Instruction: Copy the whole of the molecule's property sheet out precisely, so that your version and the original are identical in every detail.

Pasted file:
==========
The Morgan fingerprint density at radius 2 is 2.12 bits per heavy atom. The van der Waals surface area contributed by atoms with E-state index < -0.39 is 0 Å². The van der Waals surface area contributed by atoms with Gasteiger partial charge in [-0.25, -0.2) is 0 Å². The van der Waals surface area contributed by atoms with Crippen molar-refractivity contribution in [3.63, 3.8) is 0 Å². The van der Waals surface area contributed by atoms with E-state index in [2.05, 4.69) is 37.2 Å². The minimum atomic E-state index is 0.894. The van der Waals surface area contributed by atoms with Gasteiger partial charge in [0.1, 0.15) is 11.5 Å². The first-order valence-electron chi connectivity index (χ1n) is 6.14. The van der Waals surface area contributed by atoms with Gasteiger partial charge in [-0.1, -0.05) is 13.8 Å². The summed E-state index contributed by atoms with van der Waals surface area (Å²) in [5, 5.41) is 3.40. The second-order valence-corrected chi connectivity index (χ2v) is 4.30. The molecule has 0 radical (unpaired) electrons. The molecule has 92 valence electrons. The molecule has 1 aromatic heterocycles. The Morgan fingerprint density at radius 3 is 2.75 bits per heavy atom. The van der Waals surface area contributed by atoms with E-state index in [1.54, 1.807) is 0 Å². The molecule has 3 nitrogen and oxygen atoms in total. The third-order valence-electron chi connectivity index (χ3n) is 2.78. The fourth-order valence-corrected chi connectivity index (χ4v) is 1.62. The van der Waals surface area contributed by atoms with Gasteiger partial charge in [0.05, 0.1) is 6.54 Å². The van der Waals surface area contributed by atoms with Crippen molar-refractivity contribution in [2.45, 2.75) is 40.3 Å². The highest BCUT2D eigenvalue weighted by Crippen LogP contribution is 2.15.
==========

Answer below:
The Morgan fingerprint density at radius 2 is 2.12 bits per heavy atom. The van der Waals surface area contributed by atoms with E-state index < -0.39 is 0 Å². The van der Waals surface area contributed by atoms with Gasteiger partial charge in [-0.25, -0.2) is 0 Å². The van der Waals surface area contributed by atoms with Crippen molar-refractivity contribution in [3.63, 3.8) is 0 Å². The van der Waals surface area contributed by atoms with E-state index in [2.05, 4.69) is 37.2 Å². The minimum atomic E-state index is 0.894. The van der Waals surface area contributed by atoms with Gasteiger partial charge in [0.1, 0.15) is 11.5 Å². The first-order valence-electron chi connectivity index (χ1n) is 6.14. The van der Waals surface area contributed by atoms with Gasteiger partial charge in [-0.1, -0.05) is 13.8 Å². The summed E-state index contributed by atoms with van der Waals surface area (Å²) in [5, 5.41) is 3.40. The second-order valence-corrected chi connectivity index (χ2v) is 4.30. The molecule has 0 radical (unpaired) electrons. The molecule has 92 valence electrons. The molecule has 1 aromatic heterocycles. The Morgan fingerprint density at radius 3 is 2.75 bits per heavy atom. The van der Waals surface area contributed by atoms with E-state index in [1.54, 1.807) is 0 Å². The molecule has 3 nitrogen and oxygen atoms in total. The third-order valence-electron chi connectivity index (χ3n) is 2.78. The fourth-order valence-corrected chi connectivity index (χ4v) is 1.62. The van der Waals surface area contributed by atoms with Gasteiger partial charge in [0.05, 0.1) is 6.54 Å². The van der Waals surface area contributed by atoms with Crippen molar-refractivity contribution in [2.45, 2.75) is 40.3 Å². The highest BCUT2D eigenvalue weighted by Crippen LogP contribution is 2.15.